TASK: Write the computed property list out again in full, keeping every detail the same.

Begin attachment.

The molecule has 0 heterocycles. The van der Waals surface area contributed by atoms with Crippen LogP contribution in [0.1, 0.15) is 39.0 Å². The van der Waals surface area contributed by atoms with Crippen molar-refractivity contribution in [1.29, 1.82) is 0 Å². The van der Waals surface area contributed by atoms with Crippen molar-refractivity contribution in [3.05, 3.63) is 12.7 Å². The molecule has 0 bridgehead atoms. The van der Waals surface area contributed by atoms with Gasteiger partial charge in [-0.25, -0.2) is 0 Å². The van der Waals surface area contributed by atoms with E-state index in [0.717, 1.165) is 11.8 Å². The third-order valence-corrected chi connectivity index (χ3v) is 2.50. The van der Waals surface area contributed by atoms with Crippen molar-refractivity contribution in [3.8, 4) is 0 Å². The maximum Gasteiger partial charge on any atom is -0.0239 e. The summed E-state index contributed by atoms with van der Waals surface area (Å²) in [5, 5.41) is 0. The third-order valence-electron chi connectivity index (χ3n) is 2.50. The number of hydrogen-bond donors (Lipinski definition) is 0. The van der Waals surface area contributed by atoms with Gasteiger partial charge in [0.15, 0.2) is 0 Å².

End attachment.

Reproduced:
The molecule has 0 heterocycles. The van der Waals surface area contributed by atoms with Crippen LogP contribution in [0.1, 0.15) is 39.0 Å². The van der Waals surface area contributed by atoms with Crippen molar-refractivity contribution in [1.29, 1.82) is 0 Å². The van der Waals surface area contributed by atoms with Crippen molar-refractivity contribution in [3.05, 3.63) is 12.7 Å². The molecule has 0 bridgehead atoms. The van der Waals surface area contributed by atoms with Gasteiger partial charge in [-0.25, -0.2) is 0 Å². The van der Waals surface area contributed by atoms with E-state index in [0.717, 1.165) is 11.8 Å². The third-order valence-corrected chi connectivity index (χ3v) is 2.50. The van der Waals surface area contributed by atoms with Crippen molar-refractivity contribution in [3.8, 4) is 0 Å². The maximum Gasteiger partial charge on any atom is -0.0239 e. The summed E-state index contributed by atoms with van der Waals surface area (Å²) in [5, 5.41) is 0. The third-order valence-electron chi connectivity index (χ3n) is 2.50. The number of hydrogen-bond donors (Lipinski definition) is 0. The van der Waals surface area contributed by atoms with Gasteiger partial charge in [0.15, 0.2) is 0 Å².